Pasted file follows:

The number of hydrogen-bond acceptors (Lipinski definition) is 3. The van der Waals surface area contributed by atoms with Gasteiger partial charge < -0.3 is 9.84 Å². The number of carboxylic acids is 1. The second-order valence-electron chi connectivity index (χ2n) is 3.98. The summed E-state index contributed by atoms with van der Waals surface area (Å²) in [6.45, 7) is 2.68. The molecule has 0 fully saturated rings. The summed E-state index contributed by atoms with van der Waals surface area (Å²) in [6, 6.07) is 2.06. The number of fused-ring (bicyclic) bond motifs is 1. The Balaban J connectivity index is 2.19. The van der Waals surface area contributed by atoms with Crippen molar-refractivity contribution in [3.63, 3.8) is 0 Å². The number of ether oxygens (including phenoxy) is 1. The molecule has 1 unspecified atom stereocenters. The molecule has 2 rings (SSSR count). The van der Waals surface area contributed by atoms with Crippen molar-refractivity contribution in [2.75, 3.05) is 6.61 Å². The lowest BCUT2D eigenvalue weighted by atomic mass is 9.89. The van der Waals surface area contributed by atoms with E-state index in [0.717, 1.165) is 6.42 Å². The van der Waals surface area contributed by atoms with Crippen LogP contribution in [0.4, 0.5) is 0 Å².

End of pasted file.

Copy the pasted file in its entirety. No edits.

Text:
The number of hydrogen-bond acceptors (Lipinski definition) is 3. The van der Waals surface area contributed by atoms with Gasteiger partial charge < -0.3 is 9.84 Å². The number of carboxylic acids is 1. The second-order valence-electron chi connectivity index (χ2n) is 3.98. The summed E-state index contributed by atoms with van der Waals surface area (Å²) in [6.45, 7) is 2.68. The molecule has 0 fully saturated rings. The summed E-state index contributed by atoms with van der Waals surface area (Å²) in [6, 6.07) is 2.06. The number of fused-ring (bicyclic) bond motifs is 1. The Balaban J connectivity index is 2.19. The van der Waals surface area contributed by atoms with Crippen molar-refractivity contribution in [3.63, 3.8) is 0 Å². The number of ether oxygens (including phenoxy) is 1. The molecule has 1 unspecified atom stereocenters. The molecule has 2 rings (SSSR count). The van der Waals surface area contributed by atoms with Crippen molar-refractivity contribution in [2.75, 3.05) is 6.61 Å². The lowest BCUT2D eigenvalue weighted by atomic mass is 9.89. The van der Waals surface area contributed by atoms with E-state index in [0.717, 1.165) is 6.42 Å². The van der Waals surface area contributed by atoms with Crippen LogP contribution in [0.4, 0.5) is 0 Å².